A Complete Guide to the Alaska Railroad—From Coastal Journeys to Glacier Routes

Full guide for routes, experiences, and all things Alaska Railroad.

Alaska Railroad going through Denali

TripSavvy / Taylor McIntyre

Alaska is a bucket list destination for many, but what is the best way to get around? After all, the state is two and a half times the size of Texas.

Cruises are a popular option but those usually only take passengers along the southeast coast. This leaves out Denali National Park, a major destination only available during the summer months. The Alaskan Railroad, in comparison, covers the cruising ports in the southeast up through Denali, all the way up to Fairbanks, Alaska. These trains are made for leisure travel and let passengers see Alaska from areas that aren’t accessible by cars.

Not sure where to start? Here is your guide for routes, experiences, and all things Alaska Railroad.

Coastal Classic Train

Just as the name suggests, this route hugs the coast of southeast Alaska, offering up views of the Turnagain Arm, the Chugach Mountains, as well as Seward’s spectacular Resurrection Bay. The Coastal Classic Train route includes a stop in Girdwood, making it a popular train with locals traveling the area as well.  This route is only available from May through September. 

Glacier Discovery Train

This route is a great option for anyone looking for day trips from Anchorage. It has stops in Girdwood, Whittier, Portage, Spencer, and ultimately Grandview. The stop in Spencer—called Spencer Whistle Stop—is a remote area in the Chugach National Forest that is only accessible by train. This region is perfect for hiking on your own or finding guided excursions, including boat and kayak trips to the Spencer Glacier. The full Glacier Discovery Train route is available between June and September with partial routes beginning in mid-May.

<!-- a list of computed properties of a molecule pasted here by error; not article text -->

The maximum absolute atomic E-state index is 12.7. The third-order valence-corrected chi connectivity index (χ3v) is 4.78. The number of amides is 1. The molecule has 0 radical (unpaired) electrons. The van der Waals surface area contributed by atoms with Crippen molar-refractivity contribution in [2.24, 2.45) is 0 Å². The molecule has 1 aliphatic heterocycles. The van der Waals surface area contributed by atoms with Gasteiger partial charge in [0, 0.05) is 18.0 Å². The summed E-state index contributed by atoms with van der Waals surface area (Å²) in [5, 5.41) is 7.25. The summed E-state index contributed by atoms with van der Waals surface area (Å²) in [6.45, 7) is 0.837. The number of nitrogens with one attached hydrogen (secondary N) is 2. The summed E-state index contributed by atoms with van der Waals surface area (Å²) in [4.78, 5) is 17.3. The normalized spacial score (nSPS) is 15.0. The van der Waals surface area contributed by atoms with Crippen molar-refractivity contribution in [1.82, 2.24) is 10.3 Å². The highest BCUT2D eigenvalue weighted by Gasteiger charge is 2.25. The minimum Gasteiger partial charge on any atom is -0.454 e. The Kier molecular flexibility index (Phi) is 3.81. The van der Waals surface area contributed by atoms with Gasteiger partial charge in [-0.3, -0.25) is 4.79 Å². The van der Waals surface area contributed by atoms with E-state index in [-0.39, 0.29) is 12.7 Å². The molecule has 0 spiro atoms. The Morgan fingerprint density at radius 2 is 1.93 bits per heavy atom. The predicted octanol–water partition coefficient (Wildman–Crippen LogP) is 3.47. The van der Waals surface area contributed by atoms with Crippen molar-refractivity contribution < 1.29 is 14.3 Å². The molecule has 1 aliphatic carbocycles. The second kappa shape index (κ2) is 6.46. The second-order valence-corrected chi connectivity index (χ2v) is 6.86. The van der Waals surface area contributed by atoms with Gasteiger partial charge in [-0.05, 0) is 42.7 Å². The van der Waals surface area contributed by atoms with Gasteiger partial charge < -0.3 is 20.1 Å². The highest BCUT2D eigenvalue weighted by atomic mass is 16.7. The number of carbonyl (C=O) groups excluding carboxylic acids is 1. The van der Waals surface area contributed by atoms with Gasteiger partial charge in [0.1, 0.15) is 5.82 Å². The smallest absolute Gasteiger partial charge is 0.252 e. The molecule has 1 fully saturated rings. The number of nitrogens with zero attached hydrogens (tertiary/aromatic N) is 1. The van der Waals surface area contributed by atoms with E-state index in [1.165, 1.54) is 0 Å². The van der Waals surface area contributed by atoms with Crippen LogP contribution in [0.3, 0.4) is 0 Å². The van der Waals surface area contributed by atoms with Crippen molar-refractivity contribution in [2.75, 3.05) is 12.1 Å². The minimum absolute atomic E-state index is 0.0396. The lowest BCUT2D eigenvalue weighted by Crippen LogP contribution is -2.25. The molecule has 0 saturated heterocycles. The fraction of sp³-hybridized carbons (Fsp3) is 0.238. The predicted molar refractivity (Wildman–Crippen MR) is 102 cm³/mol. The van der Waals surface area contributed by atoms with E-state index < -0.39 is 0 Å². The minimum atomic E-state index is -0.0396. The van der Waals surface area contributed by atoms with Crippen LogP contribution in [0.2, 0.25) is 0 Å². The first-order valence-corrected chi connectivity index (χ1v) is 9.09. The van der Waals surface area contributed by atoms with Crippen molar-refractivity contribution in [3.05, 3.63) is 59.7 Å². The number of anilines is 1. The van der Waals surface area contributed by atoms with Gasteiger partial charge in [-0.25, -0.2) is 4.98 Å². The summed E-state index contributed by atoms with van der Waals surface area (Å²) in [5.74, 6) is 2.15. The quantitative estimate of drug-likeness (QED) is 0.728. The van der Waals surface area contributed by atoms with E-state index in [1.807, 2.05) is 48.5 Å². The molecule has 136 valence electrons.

Denali Star Train

The Denali Star Train is the flagship route—and the longest—for the Alaskan Railroad. Traveling between Anchorage and Fairbanks, there is one trip a day that leaves each end and for a full day, you can travel up through Alaska’s Interior region. There are plenty of opportunities to view wildlife and the beautiful backcountry. And on clear days, Mount Denali can be seen along the route. If you aren’t interested in doing a whole day on the train, there are stops along the way in Wasilla, Talkeetna, and Denali National Park. This is a summer-only train which means it only runs between May and September.

Hurricane Turn Train

This is the route that really takes passengers into the backcountry. From May through September, the Hurricane Turn Train runs Thursday through Monday leaving Talkeetna towards Hurricane Gulch before making a return trip. In the winter, this route only runs once a month on the first Thursday of every month. This is a flag stop service, which means passengers have to wave down the train at mile markers. Locals use this route as a means to reach backcountry cabins and visitors appreciate it for quick excursions in the Indian River Valley.